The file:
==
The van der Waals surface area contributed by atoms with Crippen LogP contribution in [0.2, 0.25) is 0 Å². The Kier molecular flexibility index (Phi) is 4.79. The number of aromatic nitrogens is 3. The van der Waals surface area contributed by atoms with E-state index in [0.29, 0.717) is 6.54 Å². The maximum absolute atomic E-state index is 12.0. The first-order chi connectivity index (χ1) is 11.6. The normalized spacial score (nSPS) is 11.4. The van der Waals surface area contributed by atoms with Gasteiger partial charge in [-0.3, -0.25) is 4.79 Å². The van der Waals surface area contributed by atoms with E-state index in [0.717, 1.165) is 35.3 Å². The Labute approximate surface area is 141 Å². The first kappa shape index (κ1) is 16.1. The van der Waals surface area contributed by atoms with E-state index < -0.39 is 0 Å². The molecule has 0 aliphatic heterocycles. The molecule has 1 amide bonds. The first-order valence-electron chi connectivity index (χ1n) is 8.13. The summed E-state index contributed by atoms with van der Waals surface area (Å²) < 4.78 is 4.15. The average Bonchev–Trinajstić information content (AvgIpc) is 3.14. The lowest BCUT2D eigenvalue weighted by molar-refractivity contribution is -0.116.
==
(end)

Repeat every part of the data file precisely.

The van der Waals surface area contributed by atoms with Crippen LogP contribution in [0.2, 0.25) is 0 Å². The Kier molecular flexibility index (Phi) is 4.79. The number of aromatic nitrogens is 3. The van der Waals surface area contributed by atoms with E-state index in [0.29, 0.717) is 6.54 Å². The maximum absolute atomic E-state index is 12.0. The first-order chi connectivity index (χ1) is 11.6. The normalized spacial score (nSPS) is 11.4. The van der Waals surface area contributed by atoms with Gasteiger partial charge in [-0.3, -0.25) is 4.79 Å². The van der Waals surface area contributed by atoms with E-state index in [0.717, 1.165) is 35.3 Å². The Labute approximate surface area is 141 Å². The first kappa shape index (κ1) is 16.1. The van der Waals surface area contributed by atoms with E-state index < -0.39 is 0 Å². The molecule has 0 aliphatic heterocycles. The molecule has 1 amide bonds. The first-order valence-electron chi connectivity index (χ1n) is 8.13. The summed E-state index contributed by atoms with van der Waals surface area (Å²) < 4.78 is 4.15. The average Bonchev–Trinajstić information content (AvgIpc) is 3.14. The lowest BCUT2D eigenvalue weighted by molar-refractivity contribution is -0.116.